8. Burdens Shared
The wind was in constant motion and the sky had clouded over till it was a shade close to silver. Most of those who had come to watch the Númenórean sail had already hurried back across the strait before it became too choppy, but Gil-galad, a good sailor, had things he needed to do and problems to discuss with his foster father and so he had stayed longer.
Glorfindel’s presence was unnecessary for the business at hand so he spent a while on the roof watching the sails shrinking into the distance and idly following the activity in the harbour and the passage of one of the swift little patrol ships as it set off to follow the coastline south. It gave him time alone with his thoughts which inevitably went back over what he recalled of Númenor, which wasn’t much. He had passed it on his way out from Valinor and had an impression of green topped cliffs and tall mountains, a land he would have liked to visit. He knew he could have been a useful part of the embassy now on its way there, his rank was high, his court experience extensive, but he knew without question that he would never be allowed to leave Mithlond and sail west without the rings.
He reached out but could barely feel them this morning. They were most present in the between times of dawn and dusk, as though waking from their reverie to touch the world and feel the power they fed on, but some days they were quieter. He had not yet found a pattern that explained why. Still, they were there, across the water in the palace, and they were his assigned task. He pulled a face at the thought and then shook himself. The wind was growing unpleasant, and his thoughts were about to take a morbid turn. It was time to go inside.
There seemed to be no one around, even Maeriel’s kitchen was empty, so he went up to the parlour used by everyone who lived permanently at the Academy, in what was in essence Círdan’s home. There was a fire in the hearth, which made the room cheerful, and the windows looked out over a patch of wild garden to the grey waters of the gulf. A bookcase and rows of pigeon holes for scrolls filled the wall nearest the door, which made it a favourite place for Glorfindel, who liked to read when he had time on his hands.
He found a book about the course of a river he had barely heard of, called the Anduin, complete with illustrations of local flora and landmarks and settled into one of the chairs with it. Currently he sought out this kind of book, trying to get a grasp on the shape of the reformed landmass after the destruction of the War. The building was never quiet and he was aware of movement and occasional voices, but except for the woman who helped with the cleaning, who came in to stoke up the fire, he was alone for long enough to sink into the narrative, caught up in a surprisingly vivid account of the lands beyond the Misty Mountains.
He was so immersed in the history that had unfolded along the banks of the great river that it was only by degrees that he became aware he wasn’t alone. Looking up, he found Gil-galad sitting opposite and watching him with a small, amused smile. He put the book down hastily, his finger marking the spot, and made to rise. Lindon’s king shook his head and gestured for him to stay seated. “I shouldn’t have disturbed you. Came looking and wanted to see how long it took you to notice I was here.”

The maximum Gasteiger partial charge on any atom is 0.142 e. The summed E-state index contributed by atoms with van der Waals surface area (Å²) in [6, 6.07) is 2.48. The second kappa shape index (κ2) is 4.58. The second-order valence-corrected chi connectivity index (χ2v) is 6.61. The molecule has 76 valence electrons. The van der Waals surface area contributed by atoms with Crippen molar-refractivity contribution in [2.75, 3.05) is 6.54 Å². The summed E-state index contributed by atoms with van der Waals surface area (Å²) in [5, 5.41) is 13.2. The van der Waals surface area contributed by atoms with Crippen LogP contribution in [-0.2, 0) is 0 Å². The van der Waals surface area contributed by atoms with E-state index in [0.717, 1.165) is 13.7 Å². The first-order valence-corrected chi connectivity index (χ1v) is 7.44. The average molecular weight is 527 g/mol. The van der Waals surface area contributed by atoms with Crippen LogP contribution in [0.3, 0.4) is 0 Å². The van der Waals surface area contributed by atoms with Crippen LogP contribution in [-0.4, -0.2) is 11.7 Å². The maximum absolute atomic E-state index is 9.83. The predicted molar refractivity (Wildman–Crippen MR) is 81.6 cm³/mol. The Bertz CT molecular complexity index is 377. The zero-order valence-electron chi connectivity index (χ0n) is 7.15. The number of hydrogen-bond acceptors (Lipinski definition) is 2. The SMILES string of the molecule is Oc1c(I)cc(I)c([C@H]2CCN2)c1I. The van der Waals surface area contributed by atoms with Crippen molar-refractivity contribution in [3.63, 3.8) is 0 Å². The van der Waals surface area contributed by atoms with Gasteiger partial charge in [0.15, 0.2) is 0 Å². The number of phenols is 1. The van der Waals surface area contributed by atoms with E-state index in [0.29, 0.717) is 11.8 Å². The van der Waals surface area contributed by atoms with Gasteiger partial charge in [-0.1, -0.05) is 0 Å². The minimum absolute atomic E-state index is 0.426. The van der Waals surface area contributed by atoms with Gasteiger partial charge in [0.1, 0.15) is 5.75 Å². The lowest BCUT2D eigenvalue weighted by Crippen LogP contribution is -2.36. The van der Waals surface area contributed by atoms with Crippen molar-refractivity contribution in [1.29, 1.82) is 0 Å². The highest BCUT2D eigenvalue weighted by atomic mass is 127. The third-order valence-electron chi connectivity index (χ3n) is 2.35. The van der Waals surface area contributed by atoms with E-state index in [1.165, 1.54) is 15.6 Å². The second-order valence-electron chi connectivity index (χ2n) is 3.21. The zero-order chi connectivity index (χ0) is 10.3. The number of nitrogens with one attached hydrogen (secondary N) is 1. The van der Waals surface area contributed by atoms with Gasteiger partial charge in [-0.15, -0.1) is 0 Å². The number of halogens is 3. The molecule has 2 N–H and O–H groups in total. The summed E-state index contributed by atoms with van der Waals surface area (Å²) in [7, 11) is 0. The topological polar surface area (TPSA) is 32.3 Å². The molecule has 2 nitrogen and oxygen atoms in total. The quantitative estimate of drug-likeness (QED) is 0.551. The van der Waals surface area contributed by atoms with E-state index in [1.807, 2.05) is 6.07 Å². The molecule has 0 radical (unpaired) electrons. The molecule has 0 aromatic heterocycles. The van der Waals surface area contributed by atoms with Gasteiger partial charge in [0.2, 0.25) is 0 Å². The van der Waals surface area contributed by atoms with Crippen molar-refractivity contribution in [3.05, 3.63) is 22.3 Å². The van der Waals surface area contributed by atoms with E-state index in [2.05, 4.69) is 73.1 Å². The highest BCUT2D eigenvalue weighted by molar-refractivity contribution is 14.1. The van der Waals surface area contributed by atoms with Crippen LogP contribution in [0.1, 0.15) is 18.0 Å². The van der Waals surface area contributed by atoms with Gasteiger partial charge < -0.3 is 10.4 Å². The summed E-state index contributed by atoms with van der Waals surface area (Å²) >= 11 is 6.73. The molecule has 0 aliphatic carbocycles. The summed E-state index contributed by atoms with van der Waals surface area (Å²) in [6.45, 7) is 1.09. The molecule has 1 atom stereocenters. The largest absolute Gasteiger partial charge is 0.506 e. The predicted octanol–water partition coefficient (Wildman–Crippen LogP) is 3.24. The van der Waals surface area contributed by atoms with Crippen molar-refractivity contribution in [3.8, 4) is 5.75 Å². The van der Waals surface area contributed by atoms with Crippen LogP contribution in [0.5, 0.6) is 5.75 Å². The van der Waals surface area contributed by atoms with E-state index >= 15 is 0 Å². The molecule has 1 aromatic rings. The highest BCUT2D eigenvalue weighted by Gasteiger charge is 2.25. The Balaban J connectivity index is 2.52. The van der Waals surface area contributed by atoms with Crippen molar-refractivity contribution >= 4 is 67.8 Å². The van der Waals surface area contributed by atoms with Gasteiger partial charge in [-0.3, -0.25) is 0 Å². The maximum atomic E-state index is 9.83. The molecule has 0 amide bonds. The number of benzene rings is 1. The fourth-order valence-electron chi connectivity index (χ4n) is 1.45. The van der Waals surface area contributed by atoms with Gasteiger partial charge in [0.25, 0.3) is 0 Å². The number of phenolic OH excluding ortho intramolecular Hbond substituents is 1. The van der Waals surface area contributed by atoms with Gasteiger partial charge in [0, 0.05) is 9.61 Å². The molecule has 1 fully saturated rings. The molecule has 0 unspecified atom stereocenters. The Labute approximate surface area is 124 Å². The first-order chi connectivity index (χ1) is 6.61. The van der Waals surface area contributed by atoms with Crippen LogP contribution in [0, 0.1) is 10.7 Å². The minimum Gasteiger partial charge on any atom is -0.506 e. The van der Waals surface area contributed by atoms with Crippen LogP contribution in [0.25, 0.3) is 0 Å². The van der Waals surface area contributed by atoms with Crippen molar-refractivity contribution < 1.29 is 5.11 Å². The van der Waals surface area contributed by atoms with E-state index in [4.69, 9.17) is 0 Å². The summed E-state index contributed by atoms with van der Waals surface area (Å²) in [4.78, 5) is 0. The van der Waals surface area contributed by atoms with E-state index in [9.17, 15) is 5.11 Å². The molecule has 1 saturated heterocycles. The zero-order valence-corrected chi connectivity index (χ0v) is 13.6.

Glorfindel smiled, unsure how he felt about being watched but staying sociable. “I only meant to sit here a while, too. It must be almost lunch time?”
“Oh yes, Maeriel said she’d send someone up when it’s time. What’re you reading?”
He turned the book towards the king. “Learning about distant places again. You’ve not been anywhere along there, have you?”
Gil-galad shook his head. “Never gone further than Eregion, not over the mountain. I’d have liked to visit Lindórinand but it never happened – they have the Anduin as one of their borders.”
“I hadn’t got that far yet. Have you seen to everything you wanted here?”
Gil-galad paused. “More or less? There’s always something else. Anyhow. Apparently you watched the ship out of sight while I was running around speaking to patrol captains and the like?”
“Sent my good wishes after them, yes,” Glorfindel said with a smile. “And they were quite a sight once the sails caught. I wondered how Erestor was doing – he told me he wasn’t a great sailor.”
“He’ll be all right, his stomach for it is fine, just less interest in pursuing it than some.” The smile was fond for a moment and then abruptly cut off. “Probably busy working on his language skills.”
“I got the impression he was concerned about not being prepared,” Glorfindel said carefully. “It’s my experience that others expect less of us than we do of ourselves though.”
“He had barely time to pack,” Gil-galad said. He sounded annoyed, possibly at himself as the one responsible. “No time to learn all he’d need or prepare as an ambassador should. He’ll have to do it all on the run, think on his feet – all things he’s good at, but wouldn’t have been my first choice, not for something this vital.”
“If you’d had more time to prepare, what would you have done differently?” He had wondered this but lacked an opening to ask before.
Gil-galad sat looking into the cheerfully flickering flames. “I’d still have sent him, but not as the primary spokesman, more to – take note of things. Ideally I’d find someone reliable, send them down south as an envoy, get them used to Númenóreans, have them learn the language, the history, the religion. Send them after they’d proved their worth? Instead I had to settle for someone with quick wits but not a trained diplomat, a good administrator, and a musician with pretty hair and a few words of Adûnaic.”
“He does have rather pretty hair,” Glorfindel agreed gravely. “You don’t often see such a shade. Or those curls.”